The Europeans -- I believe when Secretary Straw was speaking, he talked about the fact that the human rights issues in Iran are a part of the dialogue that they have with Iran. It is also the case that everybody will be trying to get the Iranians to see that no one can accept Iran's continued support of rejectionist groups in the Palestinian territories when we are all working toward a peace between the Palestinians and the Israelis.

So there are a wide range of issues here on which the United States, the Europeans and others are united in the message that we are giving to Iran. We do have diplomatic means at our disposal. We are doing this bilaterally, as well as multilaterally, and I believe that a diplomatic solution is in our grasp if we can have unity of purpose, unity of message with the Iranians, and if the Iranians understand that they international community is quite serious about it living up to its obligations, and that the international community as a whole has concerns with both its internal and external behavior. And I think you heard across Europe an affirmation that there is, indeed, concern about that.

MR. BOUCHER: Let's do the last question down here, in front.

QUESTION: (Inaudible), NRC Handelsblatt from the Netherlands.

Secretary Rice, the wider European audience is still skeptical about the Bush Administration, whose policies are often considered as being dictative and unilateral. Now, you have talked during your trip about a new chapter in the relationship, but what concrete changes in style and policy can the Europeans expect from you as Secretary of State?

SECRETARY RICE: Well, we're in a different phase. We did have disagreements before. I would just note that we had disagreements, but we also had a coalition of a number of states that did participate in the overthrow of Saddam Hussein's regime.

But our difference, I think, are really behind us because it is so clear what the future holds for the alliance -- for the transatlantic alliance -- and what it is that we need to do. As I said, I have never experienced a greater unity about what the agenda requires of us than I just experienced in this lunch.

People talked about the fact that Afghanistan -- we must complete the obligation to Afghanistan so that we have not just a successful presidential election there, but successful parliamentary elections; and that we need to deal with the counternarcotics problem in Afghanistan; and that we need to have more Provincial Reconstruction Teams so that the administration of President Karzai can extend its scope outside of the capital more fully than it has been.

We had very good discussions about the support of Ukraine, about what we have to do in the Balkans and in Kosovo, in particular; and in the Middle East, complete agreement on what needs to be done in the next several months.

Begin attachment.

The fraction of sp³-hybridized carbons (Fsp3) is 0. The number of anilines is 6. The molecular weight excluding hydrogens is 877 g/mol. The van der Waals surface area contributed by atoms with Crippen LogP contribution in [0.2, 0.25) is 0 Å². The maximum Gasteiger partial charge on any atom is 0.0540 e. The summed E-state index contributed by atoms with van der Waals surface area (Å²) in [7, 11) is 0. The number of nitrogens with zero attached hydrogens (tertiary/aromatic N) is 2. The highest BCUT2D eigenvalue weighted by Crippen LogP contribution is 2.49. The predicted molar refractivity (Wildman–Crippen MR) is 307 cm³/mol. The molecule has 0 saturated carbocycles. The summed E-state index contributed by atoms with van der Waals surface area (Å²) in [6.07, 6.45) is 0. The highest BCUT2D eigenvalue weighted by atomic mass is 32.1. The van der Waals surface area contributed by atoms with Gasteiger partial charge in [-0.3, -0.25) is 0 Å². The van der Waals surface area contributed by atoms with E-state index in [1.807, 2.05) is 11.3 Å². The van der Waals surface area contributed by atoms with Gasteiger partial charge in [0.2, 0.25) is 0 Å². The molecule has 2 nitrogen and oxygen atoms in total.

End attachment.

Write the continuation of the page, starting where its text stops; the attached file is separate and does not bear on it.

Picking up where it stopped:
Now, on Iraq, where the differences really emerged, again, what happened last Sunday when the Iraqi people voted, despite the terror threats against them, it gave all of Europe and all of the transatlantic alliance new unity of purpose to support these people in what they're doing.

Someone mentioned the Shia list and how well it has done in the elections. We know that the elections, nonetheless, have to lead to the formation of an assembly and a government that will be representative of all Iraqis and that will be respectful of all Iraqis and their very different traditions and ethnic groupings and so forth.

And throughout Europe, I heard the desire of everyone to contribute to that process, not to get entwined in the political process -- that's an Iraqi matter -- but to support that process with capacity building and institution-building and assistance if the Iraqis desire it with constitutions and further elections and the building of ministries. I heard devotion to helping more on the reconstruction side and, most importantly, to helping with the training of the security forces inside of Iraq, outside of Iraq, in the NATO training mission.

So this isn't really a matter of style. This is a matter that we have an agenda before us. We're unified in what that agenda entails. That unity has been reinforced by the fact that it is so consistent with our values. It's so much the way that this alliance has been great in the past. It is so much the way that this alliance has had the moments that it enjoyed in 1989 and 1990 and 1991.

And we all recognize that the Middle East is a place that is badly in need of reform, badly in need of hope. The good thing is that there are many people in the Middle East who also recognize that, and what you've seen is a coming together of this alliance based on values of liberty and freedom and human dignity to reach out a hand to those in a region that has long been denied those elements to say that we are going to find a way to partnership to try and bring the kind of victory of liberty and freedom in the Middle East that we have seen throughout Europe.

Thank you very much.

MR. BOUCHER: Thank you very much, ladies and gentlemen. 2005/168

Released on February 9, 2005